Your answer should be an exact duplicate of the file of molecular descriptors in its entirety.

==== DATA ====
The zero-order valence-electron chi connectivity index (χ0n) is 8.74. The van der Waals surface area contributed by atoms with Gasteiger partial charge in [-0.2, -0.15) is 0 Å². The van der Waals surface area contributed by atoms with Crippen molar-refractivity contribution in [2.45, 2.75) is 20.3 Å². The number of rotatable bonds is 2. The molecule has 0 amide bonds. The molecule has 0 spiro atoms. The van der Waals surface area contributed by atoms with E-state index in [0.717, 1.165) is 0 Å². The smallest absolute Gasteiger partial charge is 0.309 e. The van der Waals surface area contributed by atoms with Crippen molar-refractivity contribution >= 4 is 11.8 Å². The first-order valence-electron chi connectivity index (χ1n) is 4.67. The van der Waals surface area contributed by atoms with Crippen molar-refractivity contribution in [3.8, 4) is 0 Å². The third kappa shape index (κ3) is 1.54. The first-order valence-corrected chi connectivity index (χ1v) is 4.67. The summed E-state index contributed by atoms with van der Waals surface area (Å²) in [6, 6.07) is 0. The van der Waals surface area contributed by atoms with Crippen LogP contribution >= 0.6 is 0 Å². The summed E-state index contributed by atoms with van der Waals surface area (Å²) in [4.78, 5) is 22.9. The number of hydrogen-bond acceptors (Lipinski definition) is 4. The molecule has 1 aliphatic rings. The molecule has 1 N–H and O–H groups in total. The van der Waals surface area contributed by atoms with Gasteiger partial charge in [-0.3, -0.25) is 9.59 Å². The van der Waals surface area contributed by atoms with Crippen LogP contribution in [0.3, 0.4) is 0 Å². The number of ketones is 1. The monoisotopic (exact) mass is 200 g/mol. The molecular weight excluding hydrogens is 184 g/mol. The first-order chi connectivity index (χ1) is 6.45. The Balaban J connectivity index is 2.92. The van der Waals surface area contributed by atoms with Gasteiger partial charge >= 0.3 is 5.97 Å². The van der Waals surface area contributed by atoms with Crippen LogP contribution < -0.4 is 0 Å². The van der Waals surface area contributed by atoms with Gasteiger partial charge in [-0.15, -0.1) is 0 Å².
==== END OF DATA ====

The zero-order valence-electron chi connectivity index (χ0n) is 8.74. The van der Waals surface area contributed by atoms with Gasteiger partial charge in [-0.2, -0.15) is 0 Å². The van der Waals surface area contributed by atoms with Crippen molar-refractivity contribution in [2.45, 2.75) is 20.3 Å². The number of rotatable bonds is 2. The molecule has 0 amide bonds. The molecule has 0 spiro atoms. The van der Waals surface area contributed by atoms with E-state index in [0.717, 1.165) is 0 Å². The smallest absolute Gasteiger partial charge is 0.309 e. The van der Waals surface area contributed by atoms with Crippen molar-refractivity contribution >= 4 is 11.8 Å². The first-order valence-electron chi connectivity index (χ1n) is 4.67. The van der Waals surface area contributed by atoms with Crippen molar-refractivity contribution in [3.8, 4) is 0 Å². The third kappa shape index (κ3) is 1.54. The first-order valence-corrected chi connectivity index (χ1v) is 4.67. The summed E-state index contributed by atoms with van der Waals surface area (Å²) in [6, 6.07) is 0. The van der Waals surface area contributed by atoms with Crippen LogP contribution >= 0.6 is 0 Å². The summed E-state index contributed by atoms with van der Waals surface area (Å²) in [4.78, 5) is 22.9. The number of hydrogen-bond acceptors (Lipinski definition) is 4. The molecule has 1 aliphatic rings. The molecule has 1 N–H and O–H groups in total. The van der Waals surface area contributed by atoms with Gasteiger partial charge in [-0.3, -0.25) is 9.59 Å². The van der Waals surface area contributed by atoms with Crippen LogP contribution in [0.3, 0.4) is 0 Å². The number of ketones is 1. The monoisotopic (exact) mass is 200 g/mol. The molecular weight excluding hydrogens is 184 g/mol. The first-order chi connectivity index (χ1) is 6.45. The Balaban J connectivity index is 2.92. The van der Waals surface area contributed by atoms with Gasteiger partial charge >= 0.3 is 5.97 Å². The van der Waals surface area contributed by atoms with Crippen LogP contribution < -0.4 is 0 Å². The van der Waals surface area contributed by atoms with Gasteiger partial charge in [-0.15, -0.1) is 0 Å².